Concerning the nomination of Wentworth Woodhouse, he responded:

  1. It isn’t in Derbyshire; it is in Yorkshire
  2. It is a handsome stone building but
  • It does not stand on rising ground
  • No high wooded hills at the rear
  • No stream in front, not artificially widened
  • No bridge to cross, and
  • Cannot be viewed from the other side of a valley by a carriage reaching a clearing in the woods, which then descends to the bridge
  1. I have no idea if it has a Park 10 miles around, but you certainly cannot in the front of the house walk alongside a stream and talk of fishing
  2. The stables appear to be around the back and are not sited as with Chatsworth so that their owner could appear around the corner of the building to surprise visitors on his lawns.

To him, these are all very damning arguments, but I have to laugh, both because I admire his reasoning and because it all seems rather silly. I think it reasonable that Austen had any number of grand houses in mind when she created Pemberley, from Stoneleigh Abbey to Chawton House to Godmersham Park to Chatsworth House.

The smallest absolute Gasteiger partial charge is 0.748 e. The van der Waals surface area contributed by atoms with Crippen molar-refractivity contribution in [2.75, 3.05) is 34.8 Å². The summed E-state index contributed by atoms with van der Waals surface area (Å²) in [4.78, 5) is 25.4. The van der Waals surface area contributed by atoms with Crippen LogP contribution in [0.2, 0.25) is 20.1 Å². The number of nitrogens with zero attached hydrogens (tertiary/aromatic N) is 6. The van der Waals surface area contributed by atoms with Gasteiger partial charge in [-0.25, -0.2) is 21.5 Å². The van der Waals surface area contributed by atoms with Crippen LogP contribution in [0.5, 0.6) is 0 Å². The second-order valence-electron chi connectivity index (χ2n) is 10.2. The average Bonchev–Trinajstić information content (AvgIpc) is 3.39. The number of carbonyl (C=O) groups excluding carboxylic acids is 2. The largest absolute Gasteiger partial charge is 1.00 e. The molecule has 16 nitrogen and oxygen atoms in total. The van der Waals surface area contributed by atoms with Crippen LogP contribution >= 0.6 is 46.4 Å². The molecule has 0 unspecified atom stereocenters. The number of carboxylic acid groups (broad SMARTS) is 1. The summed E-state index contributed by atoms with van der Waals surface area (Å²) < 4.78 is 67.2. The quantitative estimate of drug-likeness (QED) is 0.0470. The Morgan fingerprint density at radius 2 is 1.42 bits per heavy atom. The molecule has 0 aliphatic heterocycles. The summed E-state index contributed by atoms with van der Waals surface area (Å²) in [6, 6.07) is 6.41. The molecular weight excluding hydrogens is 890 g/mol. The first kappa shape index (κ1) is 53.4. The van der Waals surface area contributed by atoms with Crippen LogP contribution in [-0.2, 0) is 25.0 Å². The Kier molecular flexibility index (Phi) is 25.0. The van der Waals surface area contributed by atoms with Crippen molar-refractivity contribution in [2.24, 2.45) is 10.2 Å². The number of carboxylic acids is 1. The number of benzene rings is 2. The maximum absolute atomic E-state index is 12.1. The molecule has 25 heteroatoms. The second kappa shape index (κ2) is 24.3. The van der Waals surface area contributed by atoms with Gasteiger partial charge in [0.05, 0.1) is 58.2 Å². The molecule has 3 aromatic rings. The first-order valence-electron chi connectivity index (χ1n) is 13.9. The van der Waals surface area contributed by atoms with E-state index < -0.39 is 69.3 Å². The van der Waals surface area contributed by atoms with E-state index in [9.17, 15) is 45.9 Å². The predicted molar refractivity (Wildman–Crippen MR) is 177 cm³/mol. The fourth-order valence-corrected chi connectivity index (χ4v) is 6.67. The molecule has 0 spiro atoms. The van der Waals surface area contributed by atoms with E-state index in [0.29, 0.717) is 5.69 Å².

Something else that was wonderfully silly was Tim Bullamore’s breakout session, Wickham Wanderer: Was Lydia Bennet’s Lover Mad, Bad or Simply Misunderstood? Bullamore, editor and publisher of Jane Austen’s Regency World, went through verbal gymnastics to cast poor Wickham as simply the plaything of the scheming Georgiana Darcy. And Diane Capitani and Holly Field found a surprising depth in A New View of Mr. Collins or: “You Used HIM Abominably Ill.” They argued that our poor opinion of Mr Collins comes from Lizzie Bennet and question her reliability.

I think we have the freedom to play the game with Austen’s stories in this fashion because of her use of  free indirect discourse. If you’re unaware of the term (which I was before I became a Janeite), it refers to her third-person narrative style that occasionally takes the viewpoint of one of the main characters. I had several conversations with other attendees about the difficulty of really knowing what’s going on in Austen’s novels—whether one can always believe the narrator.